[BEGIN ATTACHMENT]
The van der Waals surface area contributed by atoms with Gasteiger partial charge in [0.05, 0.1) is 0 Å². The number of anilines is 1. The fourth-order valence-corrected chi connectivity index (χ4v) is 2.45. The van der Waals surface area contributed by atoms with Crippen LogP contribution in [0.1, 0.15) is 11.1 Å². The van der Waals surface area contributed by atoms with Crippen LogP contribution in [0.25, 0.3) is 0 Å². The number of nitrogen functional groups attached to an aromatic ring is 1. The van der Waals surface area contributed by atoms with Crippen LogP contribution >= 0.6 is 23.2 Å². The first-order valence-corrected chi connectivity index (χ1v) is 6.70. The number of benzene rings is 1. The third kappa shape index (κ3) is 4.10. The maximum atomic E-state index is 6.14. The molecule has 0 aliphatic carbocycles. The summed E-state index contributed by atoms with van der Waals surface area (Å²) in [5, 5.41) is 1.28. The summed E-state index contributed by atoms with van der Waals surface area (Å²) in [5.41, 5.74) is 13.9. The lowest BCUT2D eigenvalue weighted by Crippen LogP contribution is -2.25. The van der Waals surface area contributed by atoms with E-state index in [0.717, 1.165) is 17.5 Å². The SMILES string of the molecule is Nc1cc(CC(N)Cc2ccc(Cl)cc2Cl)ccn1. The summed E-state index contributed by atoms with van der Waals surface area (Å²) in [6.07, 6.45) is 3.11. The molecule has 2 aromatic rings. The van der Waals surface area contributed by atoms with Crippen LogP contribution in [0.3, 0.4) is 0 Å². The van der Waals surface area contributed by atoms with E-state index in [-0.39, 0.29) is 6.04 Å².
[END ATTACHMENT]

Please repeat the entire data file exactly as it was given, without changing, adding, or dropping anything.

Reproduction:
The van der Waals surface area contributed by atoms with Gasteiger partial charge in [0.05, 0.1) is 0 Å². The number of anilines is 1. The fourth-order valence-corrected chi connectivity index (χ4v) is 2.45. The van der Waals surface area contributed by atoms with Crippen LogP contribution in [0.1, 0.15) is 11.1 Å². The van der Waals surface area contributed by atoms with Crippen LogP contribution in [0.25, 0.3) is 0 Å². The number of nitrogen functional groups attached to an aromatic ring is 1. The van der Waals surface area contributed by atoms with Crippen LogP contribution >= 0.6 is 23.2 Å². The first-order valence-corrected chi connectivity index (χ1v) is 6.70. The number of benzene rings is 1. The third kappa shape index (κ3) is 4.10. The maximum atomic E-state index is 6.14. The molecule has 0 aliphatic carbocycles. The summed E-state index contributed by atoms with van der Waals surface area (Å²) in [5, 5.41) is 1.28. The summed E-state index contributed by atoms with van der Waals surface area (Å²) in [5.41, 5.74) is 13.9. The lowest BCUT2D eigenvalue weighted by Crippen LogP contribution is -2.25. The van der Waals surface area contributed by atoms with E-state index in [0.717, 1.165) is 17.5 Å². The SMILES string of the molecule is Nc1cc(CC(N)Cc2ccc(Cl)cc2Cl)ccn1. The summed E-state index contributed by atoms with van der Waals surface area (Å²) in [6.07, 6.45) is 3.11. The molecule has 2 aromatic rings. The van der Waals surface area contributed by atoms with Crippen LogP contribution in [0.3, 0.4) is 0 Å². The van der Waals surface area contributed by atoms with E-state index in [-0.39, 0.29) is 6.04 Å².